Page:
Andrew Brannan

Undergraduate Student

Office: 226 Mason Lab

Phone: (203) 436-4059


B.S. in Chemical Engineering from Yale University, expected June 2009

Joined the Osuji lab in February 2008 as a junior chemical engineering major. Grew up in Tampa, FL, and gained industrial experience at Lincoln Electric and BASF Corp. during summer internships. Current interest in microfluidics and vesicle manipulation.

Microfluidic Manipulation and Studies of Vesicle Mechanics

Vesicles are interesting structures formed by the complete enclosure of fluid by a bilayer membrane. The membrane may be composed of phospholipids, in which case the vesicle is called a liposome, or of amphiphilic block copolymers, in which case it is referred to as a polymersome. Vesicles have attracted a lot of attention for their potential in drug delivery applications, and more recently, as synthetic structures that mimic the behavior of cells. Motivated by this, we seek to develop microfluidic devices for assaying the mechanical properties of such soft deformable constructs. This study involves the development of microfluidic devices for the manipulation of micron-scale vesicles. Work has focused on robust generation of homogeneous distributions of unilamellar vesicles. Vesicle creation techniques including electroformation and rehydration are being studied, and various purification techniques are under consideration. Of prime interest is the role microfluidic devices can play in the sorting, isolation, and manipulation of these vesicles.

As seen in Figure 1, the vesicles created by bulk rehydration are neither homogeneous in size, nor largely unilamellar. Electroformation has shown promise in creating a greater percentage of unilamellar vesicles, but the overall vesicle concentration is lower. Regardless of the vesicle creation technique employed, purification techniques are necessary. Though many papers have explored the potential for vortexing, freeze-thaw cycles, extrusion, sonication, and other techniques [1,2,3] in the homogenization of vesicle dispersion, this research is primarily concerned with the used of microfluidic filtration devices, such as the one shown in Figure 2. Investigations will characterize the practicality and performance of such devices.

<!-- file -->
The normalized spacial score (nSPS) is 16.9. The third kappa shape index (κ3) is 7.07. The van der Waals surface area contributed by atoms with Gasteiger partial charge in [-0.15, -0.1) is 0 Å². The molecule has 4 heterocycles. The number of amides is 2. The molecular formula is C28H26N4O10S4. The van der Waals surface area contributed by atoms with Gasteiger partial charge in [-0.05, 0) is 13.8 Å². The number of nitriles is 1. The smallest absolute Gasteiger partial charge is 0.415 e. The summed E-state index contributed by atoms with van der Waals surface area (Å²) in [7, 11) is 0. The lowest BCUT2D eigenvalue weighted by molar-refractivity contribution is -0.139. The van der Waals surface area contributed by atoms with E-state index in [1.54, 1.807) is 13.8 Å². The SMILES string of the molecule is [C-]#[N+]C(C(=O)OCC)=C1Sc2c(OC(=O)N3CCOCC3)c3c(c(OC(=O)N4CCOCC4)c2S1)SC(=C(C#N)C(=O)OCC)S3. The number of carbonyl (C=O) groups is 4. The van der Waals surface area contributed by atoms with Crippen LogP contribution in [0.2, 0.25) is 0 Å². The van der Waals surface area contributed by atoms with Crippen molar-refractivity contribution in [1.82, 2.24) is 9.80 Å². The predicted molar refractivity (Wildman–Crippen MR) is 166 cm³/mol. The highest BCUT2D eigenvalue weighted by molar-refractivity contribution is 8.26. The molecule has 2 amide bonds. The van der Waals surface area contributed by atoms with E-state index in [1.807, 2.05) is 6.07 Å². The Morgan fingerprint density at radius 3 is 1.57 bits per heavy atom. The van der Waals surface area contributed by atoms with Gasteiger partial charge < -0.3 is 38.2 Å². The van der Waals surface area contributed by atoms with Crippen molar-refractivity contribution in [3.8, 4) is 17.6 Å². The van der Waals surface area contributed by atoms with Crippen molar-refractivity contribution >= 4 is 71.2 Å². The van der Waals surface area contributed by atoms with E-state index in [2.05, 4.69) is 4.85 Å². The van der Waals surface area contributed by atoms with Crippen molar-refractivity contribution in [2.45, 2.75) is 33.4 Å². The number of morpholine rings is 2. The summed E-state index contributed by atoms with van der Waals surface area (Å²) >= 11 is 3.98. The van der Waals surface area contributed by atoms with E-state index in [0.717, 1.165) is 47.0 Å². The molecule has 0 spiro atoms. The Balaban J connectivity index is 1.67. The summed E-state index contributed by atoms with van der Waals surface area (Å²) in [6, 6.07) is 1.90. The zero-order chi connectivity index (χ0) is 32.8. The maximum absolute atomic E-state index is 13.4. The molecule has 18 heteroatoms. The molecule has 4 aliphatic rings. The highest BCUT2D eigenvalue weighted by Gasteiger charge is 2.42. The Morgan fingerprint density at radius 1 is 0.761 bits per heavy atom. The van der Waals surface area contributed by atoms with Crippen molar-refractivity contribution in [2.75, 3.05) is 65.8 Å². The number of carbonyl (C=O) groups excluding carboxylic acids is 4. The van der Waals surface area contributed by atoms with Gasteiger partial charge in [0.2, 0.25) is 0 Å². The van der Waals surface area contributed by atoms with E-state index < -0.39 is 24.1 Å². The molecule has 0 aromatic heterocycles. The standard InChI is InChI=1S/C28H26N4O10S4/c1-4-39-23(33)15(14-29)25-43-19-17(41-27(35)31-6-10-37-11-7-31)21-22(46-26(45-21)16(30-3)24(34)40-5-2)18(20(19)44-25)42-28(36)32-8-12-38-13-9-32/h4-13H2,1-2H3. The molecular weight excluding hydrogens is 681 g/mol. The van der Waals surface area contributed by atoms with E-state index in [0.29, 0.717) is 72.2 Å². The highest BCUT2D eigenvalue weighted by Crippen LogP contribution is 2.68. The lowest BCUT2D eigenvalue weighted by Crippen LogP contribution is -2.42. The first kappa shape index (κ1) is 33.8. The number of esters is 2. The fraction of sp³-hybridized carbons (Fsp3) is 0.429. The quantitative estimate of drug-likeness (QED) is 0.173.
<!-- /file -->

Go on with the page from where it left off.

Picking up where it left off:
Furthermore, the majority of studies concerning the mechanical properties of large, unilamellar vesicles use dynamic light scattering measurements to characterize the size and deformation of vesicles under stress.[4] This study attempts to utilize microfluidic parking devices to capture single vesicles, which can then be individually analyzed while subjected to osmotic stresses. Figure 3 shows the microfluidic parking device with two trapped unilamellar vesicles. Later studies will subject such vesicles to osmotic pressure gradients while continuously analyzing the vesicles' deformation.

Figure 1: Highly polydisperse suspension of single and multilamellar vesicles produced by simple bulk rehydration.

Figure 2: Layout of one of the microfluidic devices used in this work

Figure 3: Two unilamellar vesicles in parking device. The image was taken in brightfield and is slightly defocused. The vesicles appear as faint circular outlines.


Related Publications:

  1. Schillén K, Bryskhe K, Mel'nikova YS. Macromolecules 1999; 32:6885-6888.
  2. Napoli A, Boerakker MJ, Tirelli N, Nolte RJM, Sommerdijk NAJM, Hubbell JA. Langmuir 2004; 20:3487-3491.
  3. Lee JCM, Bermudez H, Discher BM, Sheehan MA, Won YY, Bates FS, et al. Biotechno.l Bioeng. 200; 73:135-145.
  4. Shoemaker, Scott and Vanderlick, T. Kyle. Ind. Eng. Chem. Res. 2002; 41:325.

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